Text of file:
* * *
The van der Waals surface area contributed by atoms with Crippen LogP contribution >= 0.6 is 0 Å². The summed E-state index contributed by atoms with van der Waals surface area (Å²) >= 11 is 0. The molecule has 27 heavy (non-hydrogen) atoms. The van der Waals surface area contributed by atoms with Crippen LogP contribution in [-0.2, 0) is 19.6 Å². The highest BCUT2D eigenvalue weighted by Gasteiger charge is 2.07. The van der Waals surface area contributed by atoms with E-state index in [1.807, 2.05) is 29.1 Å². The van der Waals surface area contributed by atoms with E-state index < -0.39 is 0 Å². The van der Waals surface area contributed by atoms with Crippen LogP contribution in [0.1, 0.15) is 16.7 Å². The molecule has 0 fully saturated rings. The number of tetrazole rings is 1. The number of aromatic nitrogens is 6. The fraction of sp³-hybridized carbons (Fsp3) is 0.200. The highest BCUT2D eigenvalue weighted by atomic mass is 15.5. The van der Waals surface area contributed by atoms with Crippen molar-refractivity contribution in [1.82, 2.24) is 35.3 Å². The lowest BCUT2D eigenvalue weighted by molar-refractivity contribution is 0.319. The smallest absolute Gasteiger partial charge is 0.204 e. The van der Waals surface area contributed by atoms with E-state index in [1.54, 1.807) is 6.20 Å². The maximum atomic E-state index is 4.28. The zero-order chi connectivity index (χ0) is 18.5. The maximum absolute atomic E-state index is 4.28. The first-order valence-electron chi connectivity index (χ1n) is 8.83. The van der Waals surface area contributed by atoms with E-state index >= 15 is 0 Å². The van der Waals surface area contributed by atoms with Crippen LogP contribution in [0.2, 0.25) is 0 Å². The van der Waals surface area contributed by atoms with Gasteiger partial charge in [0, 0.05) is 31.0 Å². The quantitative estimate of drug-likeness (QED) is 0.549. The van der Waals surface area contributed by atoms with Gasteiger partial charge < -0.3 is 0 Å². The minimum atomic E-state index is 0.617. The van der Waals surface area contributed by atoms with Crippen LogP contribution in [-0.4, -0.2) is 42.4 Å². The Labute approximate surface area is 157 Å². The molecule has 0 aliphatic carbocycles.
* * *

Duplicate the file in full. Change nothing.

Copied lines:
The van der Waals surface area contributed by atoms with Crippen LogP contribution >= 0.6 is 0 Å². The summed E-state index contributed by atoms with van der Waals surface area (Å²) >= 11 is 0. The molecule has 27 heavy (non-hydrogen) atoms. The van der Waals surface area contributed by atoms with Crippen LogP contribution in [-0.2, 0) is 19.6 Å². The highest BCUT2D eigenvalue weighted by Gasteiger charge is 2.07. The van der Waals surface area contributed by atoms with E-state index in [1.807, 2.05) is 29.1 Å². The van der Waals surface area contributed by atoms with E-state index < -0.39 is 0 Å². The van der Waals surface area contributed by atoms with Crippen LogP contribution in [0.1, 0.15) is 16.7 Å². The molecule has 0 fully saturated rings. The number of tetrazole rings is 1. The number of aromatic nitrogens is 6. The fraction of sp³-hybridized carbons (Fsp3) is 0.200. The highest BCUT2D eigenvalue weighted by atomic mass is 15.5. The van der Waals surface area contributed by atoms with Crippen molar-refractivity contribution in [1.82, 2.24) is 35.3 Å². The lowest BCUT2D eigenvalue weighted by molar-refractivity contribution is 0.319. The smallest absolute Gasteiger partial charge is 0.204 e. The van der Waals surface area contributed by atoms with E-state index in [1.54, 1.807) is 6.20 Å². The maximum atomic E-state index is 4.28. The zero-order chi connectivity index (χ0) is 18.5. The maximum absolute atomic E-state index is 4.28. The first-order valence-electron chi connectivity index (χ1n) is 8.83. The van der Waals surface area contributed by atoms with E-state index >= 15 is 0 Å². The van der Waals surface area contributed by atoms with Crippen LogP contribution in [0.2, 0.25) is 0 Å². The van der Waals surface area contributed by atoms with Gasteiger partial charge in [0, 0.05) is 31.0 Å². The quantitative estimate of drug-likeness (QED) is 0.549. The van der Waals surface area contributed by atoms with Gasteiger partial charge < -0.3 is 0 Å². The minimum atomic E-state index is 0.617. The van der Waals surface area contributed by atoms with Crippen LogP contribution in [-0.4, -0.2) is 42.4 Å². The Labute approximate surface area is 157 Å². The molecule has 0 aliphatic carbocycles.